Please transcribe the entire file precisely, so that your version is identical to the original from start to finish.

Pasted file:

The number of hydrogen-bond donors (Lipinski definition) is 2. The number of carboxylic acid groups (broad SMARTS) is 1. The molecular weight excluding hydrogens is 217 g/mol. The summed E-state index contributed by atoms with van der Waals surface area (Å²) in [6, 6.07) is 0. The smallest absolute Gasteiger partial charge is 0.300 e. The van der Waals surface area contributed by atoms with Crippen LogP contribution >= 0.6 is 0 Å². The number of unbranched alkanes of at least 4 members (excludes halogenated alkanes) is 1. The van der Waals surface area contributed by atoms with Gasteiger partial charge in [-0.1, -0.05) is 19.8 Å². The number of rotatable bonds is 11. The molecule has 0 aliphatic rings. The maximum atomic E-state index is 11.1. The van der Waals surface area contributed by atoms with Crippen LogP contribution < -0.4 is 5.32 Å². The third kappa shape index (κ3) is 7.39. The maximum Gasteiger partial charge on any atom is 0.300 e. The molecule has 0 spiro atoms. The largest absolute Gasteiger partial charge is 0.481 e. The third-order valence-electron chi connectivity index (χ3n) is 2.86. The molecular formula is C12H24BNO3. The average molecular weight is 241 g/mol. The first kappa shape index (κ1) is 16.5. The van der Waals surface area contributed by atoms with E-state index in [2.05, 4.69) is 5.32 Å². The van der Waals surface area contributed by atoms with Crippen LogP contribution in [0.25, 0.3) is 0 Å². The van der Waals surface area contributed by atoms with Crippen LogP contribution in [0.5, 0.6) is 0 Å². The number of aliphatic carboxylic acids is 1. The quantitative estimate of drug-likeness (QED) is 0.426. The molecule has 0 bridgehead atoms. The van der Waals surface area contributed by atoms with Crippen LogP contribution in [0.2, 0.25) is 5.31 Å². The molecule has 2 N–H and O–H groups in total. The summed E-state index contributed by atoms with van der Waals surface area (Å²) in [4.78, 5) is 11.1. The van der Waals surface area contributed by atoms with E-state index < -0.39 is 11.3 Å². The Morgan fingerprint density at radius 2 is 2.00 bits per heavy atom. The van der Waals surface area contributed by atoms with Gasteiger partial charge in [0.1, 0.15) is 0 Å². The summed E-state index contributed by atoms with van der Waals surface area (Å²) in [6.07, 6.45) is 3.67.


The number of hydrogen-bond donors (Lipinski definition) is 2. The number of carboxylic acid groups (broad SMARTS) is 1. The molecular weight excluding hydrogens is 217 g/mol. The summed E-state index contributed by atoms with van der Waals surface area (Å²) in [6, 6.07) is 0. The smallest absolute Gasteiger partial charge is 0.300 e. The van der Waals surface area contributed by atoms with Crippen LogP contribution >= 0.6 is 0 Å². The number of unbranched alkanes of at least 4 members (excludes halogenated alkanes) is 1. The van der Waals surface area contributed by atoms with Gasteiger partial charge in [-0.1, -0.05) is 19.8 Å². The number of rotatable bonds is 11. The molecule has 0 aliphatic rings. The maximum atomic E-state index is 11.1. The van der Waals surface area contributed by atoms with Crippen LogP contribution < -0.4 is 5.32 Å². The third kappa shape index (κ3) is 7.39. The maximum Gasteiger partial charge on any atom is 0.300 e. The molecule has 0 spiro atoms. The largest absolute Gasteiger partial charge is 0.481 e. The third-order valence-electron chi connectivity index (χ3n) is 2.86. The molecular formula is C12H24BNO3. The average molecular weight is 241 g/mol. The first kappa shape index (κ1) is 16.5. The van der Waals surface area contributed by atoms with E-state index in [2.05, 4.69) is 5.32 Å². The van der Waals surface area contributed by atoms with Crippen LogP contribution in [0.25, 0.3) is 0 Å². The van der Waals surface area contributed by atoms with Crippen LogP contribution in [0.5, 0.6) is 0 Å². The number of aliphatic carboxylic acids is 1. The quantitative estimate of drug-likeness (QED) is 0.426. The molecule has 0 bridgehead atoms. The van der Waals surface area contributed by atoms with Crippen LogP contribution in [0.2, 0.25) is 5.31 Å². The molecule has 2 N–H and O–H groups in total. The summed E-state index contributed by atoms with van der Waals surface area (Å²) in [4.78, 5) is 11.1. The van der Waals surface area contributed by atoms with E-state index < -0.39 is 11.3 Å². The Morgan fingerprint density at radius 2 is 2.00 bits per heavy atom. The van der Waals surface area contributed by atoms with Gasteiger partial charge in [0.1, 0.15) is 0 Å². The summed E-state index contributed by atoms with van der Waals surface area (Å²) in [6.07, 6.45) is 3.67.